Nationwide protests continued in France Sunday, with demonstrators marching against Islamophobia and a controversial bill that has been criticized for targeting Muslims.
Demonstrators took to the streets in the capital Paris, Marseille, Lille, Strasbourg, Bordeaux and Lyon. Chanting slogans against Islamophobia, the crowd marched from Chatelet Square to Republique Square in Paris under the leadership of the collective Front Against Islamophobia and for Equal Rights for All.
"The French government has targeted Muslims, even Islam, and is interfering with Islamic practices. This is too much. We condemn the (government's) colonialist and neo-colonial approach,” Omar Slaouti, the organizer of the demonstration, told Anadolu Agency (AA). Slaouti said the protests will continue against the so-called "separatism” bill.
Speaking on the French government's aims with the controversial bill, he said: "There are two strategies. The first one is that there are economic, social, health and environmental crises, however, (French President Emmanuel Macron) cannot find a solution for them. On the contrary, he deepens the social inequalities.”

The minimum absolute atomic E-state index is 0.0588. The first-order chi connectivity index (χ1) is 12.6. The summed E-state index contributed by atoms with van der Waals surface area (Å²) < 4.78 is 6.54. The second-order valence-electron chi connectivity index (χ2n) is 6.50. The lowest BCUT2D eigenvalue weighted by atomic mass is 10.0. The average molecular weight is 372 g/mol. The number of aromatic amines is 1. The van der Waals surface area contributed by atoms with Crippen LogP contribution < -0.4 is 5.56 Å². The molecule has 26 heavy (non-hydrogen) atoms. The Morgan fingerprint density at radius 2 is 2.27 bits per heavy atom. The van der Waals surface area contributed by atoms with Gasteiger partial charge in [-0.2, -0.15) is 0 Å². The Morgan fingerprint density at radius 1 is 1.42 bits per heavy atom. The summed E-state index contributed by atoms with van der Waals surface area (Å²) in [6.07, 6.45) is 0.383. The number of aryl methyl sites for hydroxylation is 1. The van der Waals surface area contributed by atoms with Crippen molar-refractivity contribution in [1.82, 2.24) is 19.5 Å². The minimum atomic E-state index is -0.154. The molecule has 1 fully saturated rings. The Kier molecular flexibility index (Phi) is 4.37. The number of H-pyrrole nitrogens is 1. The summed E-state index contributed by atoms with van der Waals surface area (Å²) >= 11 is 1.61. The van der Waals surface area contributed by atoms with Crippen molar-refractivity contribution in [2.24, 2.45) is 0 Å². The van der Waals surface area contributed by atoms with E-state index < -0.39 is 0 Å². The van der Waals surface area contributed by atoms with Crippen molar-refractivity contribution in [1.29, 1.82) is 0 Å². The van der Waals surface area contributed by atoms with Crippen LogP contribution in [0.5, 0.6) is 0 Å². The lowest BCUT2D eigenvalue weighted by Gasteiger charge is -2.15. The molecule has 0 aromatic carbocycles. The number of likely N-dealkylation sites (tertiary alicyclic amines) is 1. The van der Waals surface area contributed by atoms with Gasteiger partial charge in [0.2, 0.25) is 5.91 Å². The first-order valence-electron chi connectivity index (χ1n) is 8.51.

Noting that Macron directs rage at one group of society, he said the president's second strategy is making the rich richer.
"He wants this system to be more unequal. We condemn his liberal and racist policies that deepen the inequalities,” he said. Slaouti added that they would not allow the use of racist and Islamophobic remarks to attract more votes for the presidential election next year.
Ismael al-Hajri, one of the protesters, said: "We are against all the attacks of Islamophobic policies carried out by the government for 10 years. This is a bill that restricts freedoms and will result in further discrimination against women with headscarves and Muslim women (in general).”
Approved by the National Assembly on Feb. 16 this year, the bill will be debated in the Senate on March 30. It is expected to return to the National Assembly after a vote is held. It was introduced by Macron last year to fight so-called "Islamist separatism."